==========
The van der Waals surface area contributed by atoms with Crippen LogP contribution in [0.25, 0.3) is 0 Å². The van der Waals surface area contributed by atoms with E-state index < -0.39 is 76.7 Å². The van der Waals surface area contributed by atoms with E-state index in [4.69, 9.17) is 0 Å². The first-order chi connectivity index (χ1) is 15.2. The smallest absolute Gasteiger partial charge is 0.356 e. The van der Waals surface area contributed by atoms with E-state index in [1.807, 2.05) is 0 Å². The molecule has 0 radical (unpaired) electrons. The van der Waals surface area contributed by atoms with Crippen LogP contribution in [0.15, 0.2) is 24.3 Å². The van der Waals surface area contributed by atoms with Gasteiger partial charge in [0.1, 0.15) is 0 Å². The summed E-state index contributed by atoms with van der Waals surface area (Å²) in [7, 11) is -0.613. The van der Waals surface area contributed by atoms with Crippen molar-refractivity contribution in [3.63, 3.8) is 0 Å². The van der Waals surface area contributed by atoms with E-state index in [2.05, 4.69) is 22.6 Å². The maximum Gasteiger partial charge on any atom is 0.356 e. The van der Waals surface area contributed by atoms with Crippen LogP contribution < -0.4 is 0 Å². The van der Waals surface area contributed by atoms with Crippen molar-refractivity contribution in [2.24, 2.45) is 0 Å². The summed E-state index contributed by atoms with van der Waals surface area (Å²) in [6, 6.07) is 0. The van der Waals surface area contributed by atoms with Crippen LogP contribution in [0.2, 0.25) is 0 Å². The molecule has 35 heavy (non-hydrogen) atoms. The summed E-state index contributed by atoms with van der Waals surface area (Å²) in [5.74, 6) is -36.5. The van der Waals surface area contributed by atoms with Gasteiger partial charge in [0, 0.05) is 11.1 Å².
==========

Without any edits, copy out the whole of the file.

The van der Waals surface area contributed by atoms with Crippen LogP contribution in [0.25, 0.3) is 0 Å². The van der Waals surface area contributed by atoms with E-state index < -0.39 is 76.7 Å². The van der Waals surface area contributed by atoms with E-state index in [4.69, 9.17) is 0 Å². The first-order chi connectivity index (χ1) is 15.2. The smallest absolute Gasteiger partial charge is 0.356 e. The van der Waals surface area contributed by atoms with E-state index in [1.807, 2.05) is 0 Å². The molecule has 0 radical (unpaired) electrons. The van der Waals surface area contributed by atoms with Crippen LogP contribution in [0.15, 0.2) is 24.3 Å². The van der Waals surface area contributed by atoms with Gasteiger partial charge in [0.1, 0.15) is 0 Å². The summed E-state index contributed by atoms with van der Waals surface area (Å²) in [7, 11) is -0.613. The van der Waals surface area contributed by atoms with Crippen molar-refractivity contribution in [3.63, 3.8) is 0 Å². The van der Waals surface area contributed by atoms with E-state index in [2.05, 4.69) is 22.6 Å². The maximum Gasteiger partial charge on any atom is 0.356 e. The van der Waals surface area contributed by atoms with Crippen LogP contribution < -0.4 is 0 Å². The van der Waals surface area contributed by atoms with Crippen molar-refractivity contribution in [2.24, 2.45) is 0 Å². The summed E-state index contributed by atoms with van der Waals surface area (Å²) in [6, 6.07) is 0. The van der Waals surface area contributed by atoms with Crippen LogP contribution in [0.2, 0.25) is 0 Å². The molecule has 35 heavy (non-hydrogen) atoms. The summed E-state index contributed by atoms with van der Waals surface area (Å²) in [5.74, 6) is -36.5. The van der Waals surface area contributed by atoms with Gasteiger partial charge in [0, 0.05) is 11.1 Å².